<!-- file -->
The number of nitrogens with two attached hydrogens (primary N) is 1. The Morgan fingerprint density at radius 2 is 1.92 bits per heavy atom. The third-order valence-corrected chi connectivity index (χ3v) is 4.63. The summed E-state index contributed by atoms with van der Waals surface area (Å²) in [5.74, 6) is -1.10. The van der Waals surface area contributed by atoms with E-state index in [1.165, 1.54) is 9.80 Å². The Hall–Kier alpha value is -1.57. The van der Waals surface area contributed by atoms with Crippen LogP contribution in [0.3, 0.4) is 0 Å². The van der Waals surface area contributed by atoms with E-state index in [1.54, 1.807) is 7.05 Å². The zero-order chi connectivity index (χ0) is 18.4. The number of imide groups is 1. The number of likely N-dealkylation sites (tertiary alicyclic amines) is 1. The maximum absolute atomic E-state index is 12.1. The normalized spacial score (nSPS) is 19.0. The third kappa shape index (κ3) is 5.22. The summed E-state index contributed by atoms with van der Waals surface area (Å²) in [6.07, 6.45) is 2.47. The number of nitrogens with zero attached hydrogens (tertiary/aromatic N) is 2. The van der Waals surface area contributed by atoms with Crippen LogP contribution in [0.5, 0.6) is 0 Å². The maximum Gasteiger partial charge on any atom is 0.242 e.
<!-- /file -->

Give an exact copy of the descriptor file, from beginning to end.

The number of nitrogens with two attached hydrogens (primary N) is 1. The Morgan fingerprint density at radius 2 is 1.92 bits per heavy atom. The third-order valence-corrected chi connectivity index (χ3v) is 4.63. The summed E-state index contributed by atoms with van der Waals surface area (Å²) in [5.74, 6) is -1.10. The van der Waals surface area contributed by atoms with E-state index in [1.165, 1.54) is 9.80 Å². The Hall–Kier alpha value is -1.57. The van der Waals surface area contributed by atoms with Crippen LogP contribution in [0.3, 0.4) is 0 Å². The van der Waals surface area contributed by atoms with E-state index in [1.54, 1.807) is 7.05 Å². The zero-order chi connectivity index (χ0) is 18.4. The number of imide groups is 1. The number of likely N-dealkylation sites (tertiary alicyclic amines) is 1. The maximum absolute atomic E-state index is 12.1. The normalized spacial score (nSPS) is 19.0. The third kappa shape index (κ3) is 5.22. The summed E-state index contributed by atoms with van der Waals surface area (Å²) in [6.07, 6.45) is 2.47. The number of nitrogens with zero attached hydrogens (tertiary/aromatic N) is 2. The van der Waals surface area contributed by atoms with Crippen LogP contribution in [0.5, 0.6) is 0 Å². The maximum Gasteiger partial charge on any atom is 0.242 e.